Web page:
For Online E-newspaper
The East African : June 2nd 2014
II t≥avel A histo≥ical tou≥ of hot and spicy Du≥ban Spoilt fo≥ choice given the many tou≥ist att≥actions, we went on the Inanda He≥itage Route, w≥ites SUSAN MUUMBI D urban is known as the warmest place to be in South Africa. This is both because of the warm weather throughout the year, and the warm-hearted people. I soon found out that the warmth referred to the meals as well. There is obviously a strong Indian influence on the hot and spicy food. Durban is home to the largest Indian population outside India; the first Indian labourers arrived there in 1860. It is the largest city in the province of KwaZulu-Natal, located on the warm Indian Ocean. Tourists are drawn to it for its weather, beaches, seafood and relaxed atmosphere. There are many tourist attrac- tions in Durban including one of the world’s largest aquariums, the Ushaka Sea World, boat tours and visits to game reserves. Spoilt for choice, we went for a history lesson on the Inanda Heritage Route, north of Durban. Our first stop was the Phoe- nix Settlement, established in 1904 by Mohandas (Mahatma) Gandhi. We saw the house where he lived — now rebuilt; his International Printing Press and Museum. Gandhi lived in South Africa from 1893 to 1914. A lawyer by profession, he arrived in the region to represent an Indian client. After experiencing the entrenched racial discrimination in the country he started his nonviolent protest movement called Satyagraha. The complex race relations played out as Gandhi focused his attention on Indians, and opposed the idea that they should be treated at the same level as native Africans. One of the statements on a plaque at Gandhi’s house — now a museum — reads, “A general belief seems to prevail in the Colony that the Indians are a little better, if at all, than savages or the natives of Africa. Even the children are taught to believe in that manner, with the result that the Indian is being dragged down to the position of a raw Kaffir.” Our next stop on the heritage trail was the Ohlange Institute, where Ohlange High School is situated, the first school in South Africa started by a black person. It was founded in 1901 by John L Dube, on return from his studies in the US. Dube was the first president of the African National Congress party. He was also a musician; a publisher; launched in Durban on May 9, it was just two days after the first children of a free South Africa had voted for the first time.” ‘‘ the first Zulu newspaper Ilanga laseNatal and published the historical book Insila kaTShaka. His house is now a national monument; his grave and those of his wife and sons lie outside the house. Born on the same date that he died (February 11, 1870 – February 11, 1949), the date is significant to the black freedom struggle. Nelson Mandela was released from jail on February 11, 1990. It is said that he was supposed to be released earlier, but waited for this date in honour of Dr Dube. On April 27, 1994, Nelson Mandela voted for the first time in his life, at Ohlange High School. After he voted, he visited Dube’s grave where he said: “Mr President, I have come to report to you that South Africa is free today.” When I arrived in Durban on May 9, it was just two days after the first children born in a free South Africa had voted for the first time. I stayed at one of the hotels at the beach front, the SunCoast, on the invitation of South African Tourism. Depending on which side of the corridor your room is located, you either get a view of the beach or the backsides of the buildings. I got the buildings, but at least they were well constructed. The beach at Durban is busy, especially in the mornings, evenings and weekends. There’s so much to do there; Walk the dog, go swimming in the ocean, ride your bicycle, jog, take a walk, rollerblade, attend a zumba/ aerobics session. So I went for a walk, and discovered that that particular section is called Thekwini Beach. It is clean and well organised, with hotels along the When I arrived (Left) Dr John L Dube’s grave in Inanda in Durban. (Top) View of the Moses Mabhida Stadium in Durban, with its iconic arch. (Right) Plaque outside Gandhi’s house at Inanda in Durban. Pictures: Susan Muumbi The EastAfrican MAGAZINE MAY 31 - JUNE 6, 2014 beachfront, food malls, and even a casino. The beach is safe, by day or night, as there are security officers standing at strategic spots and a police post not far off. One evening, my friends and I walked along the beach in search of a popular seafood restaurant called Ocean Basket. It was closed by the time we got there. Undeterred, we found our way to a family-owned Indian restaurant for some delicious hot, spicy food. We chose to take a taxi back to the hotel. So warm is Durban that the talkative taxi driver, feeling the heat, enjoyed his icecream while driving us back. Not far from the hotel is the Moses Mahbida Stadium, named after a former general secretary of the South African Communist Party who was a stalwart of the armed struggle against apartheid. The stadium hosted one of the semi-finals of the 2010 World Cup, and is a key part of the city’s identity. The feature that stands out most at the Moses Mabhida Stadium is its grand arch, at 350m long and 106m high. A high-tech sky car whisks visitors up the soaring grand arch to a viewing platform at its peak, for a 360° view of the seafront and the city. There’s also a 500-stair adventure walk up the arch. Unfortunately, I did not get to visit the stadium, which warrants another visit to the city — hopefully some time soon.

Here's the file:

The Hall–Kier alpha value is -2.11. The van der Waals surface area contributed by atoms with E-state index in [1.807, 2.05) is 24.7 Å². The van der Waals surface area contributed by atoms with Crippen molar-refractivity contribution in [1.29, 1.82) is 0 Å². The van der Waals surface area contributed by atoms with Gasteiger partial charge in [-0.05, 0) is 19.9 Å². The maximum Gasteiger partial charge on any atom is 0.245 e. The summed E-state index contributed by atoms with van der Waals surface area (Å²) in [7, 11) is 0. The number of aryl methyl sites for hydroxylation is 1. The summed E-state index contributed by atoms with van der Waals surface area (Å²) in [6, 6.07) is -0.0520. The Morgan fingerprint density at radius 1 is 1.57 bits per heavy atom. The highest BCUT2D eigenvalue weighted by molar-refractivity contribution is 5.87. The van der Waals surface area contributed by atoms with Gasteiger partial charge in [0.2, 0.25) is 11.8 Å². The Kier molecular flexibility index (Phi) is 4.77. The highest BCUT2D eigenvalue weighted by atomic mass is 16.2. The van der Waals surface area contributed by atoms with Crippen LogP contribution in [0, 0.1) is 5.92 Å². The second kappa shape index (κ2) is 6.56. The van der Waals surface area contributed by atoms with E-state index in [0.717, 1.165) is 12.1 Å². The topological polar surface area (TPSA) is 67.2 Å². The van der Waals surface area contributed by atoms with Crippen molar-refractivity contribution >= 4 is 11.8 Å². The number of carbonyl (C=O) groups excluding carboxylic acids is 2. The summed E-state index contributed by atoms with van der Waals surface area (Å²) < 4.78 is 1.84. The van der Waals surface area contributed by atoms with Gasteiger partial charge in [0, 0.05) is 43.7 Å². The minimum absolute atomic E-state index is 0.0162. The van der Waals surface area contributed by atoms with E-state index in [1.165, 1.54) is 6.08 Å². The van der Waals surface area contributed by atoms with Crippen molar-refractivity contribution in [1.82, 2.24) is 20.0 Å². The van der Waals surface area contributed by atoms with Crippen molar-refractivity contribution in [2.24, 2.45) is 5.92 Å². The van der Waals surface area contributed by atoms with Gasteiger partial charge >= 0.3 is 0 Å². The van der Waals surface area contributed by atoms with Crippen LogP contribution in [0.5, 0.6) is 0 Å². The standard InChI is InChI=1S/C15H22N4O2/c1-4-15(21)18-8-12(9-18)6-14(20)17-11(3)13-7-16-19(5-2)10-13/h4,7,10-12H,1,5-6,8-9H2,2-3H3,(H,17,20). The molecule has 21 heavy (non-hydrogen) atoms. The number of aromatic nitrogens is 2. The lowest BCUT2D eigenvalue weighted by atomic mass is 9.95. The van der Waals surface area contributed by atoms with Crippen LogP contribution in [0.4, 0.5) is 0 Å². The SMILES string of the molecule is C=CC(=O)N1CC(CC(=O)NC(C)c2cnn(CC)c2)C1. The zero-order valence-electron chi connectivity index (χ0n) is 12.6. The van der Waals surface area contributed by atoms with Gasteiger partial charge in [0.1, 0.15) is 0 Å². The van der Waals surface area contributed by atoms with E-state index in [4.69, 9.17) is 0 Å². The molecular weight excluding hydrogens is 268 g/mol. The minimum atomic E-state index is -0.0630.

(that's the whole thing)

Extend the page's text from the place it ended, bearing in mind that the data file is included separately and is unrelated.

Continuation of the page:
May 26th 2014
June 9th 2014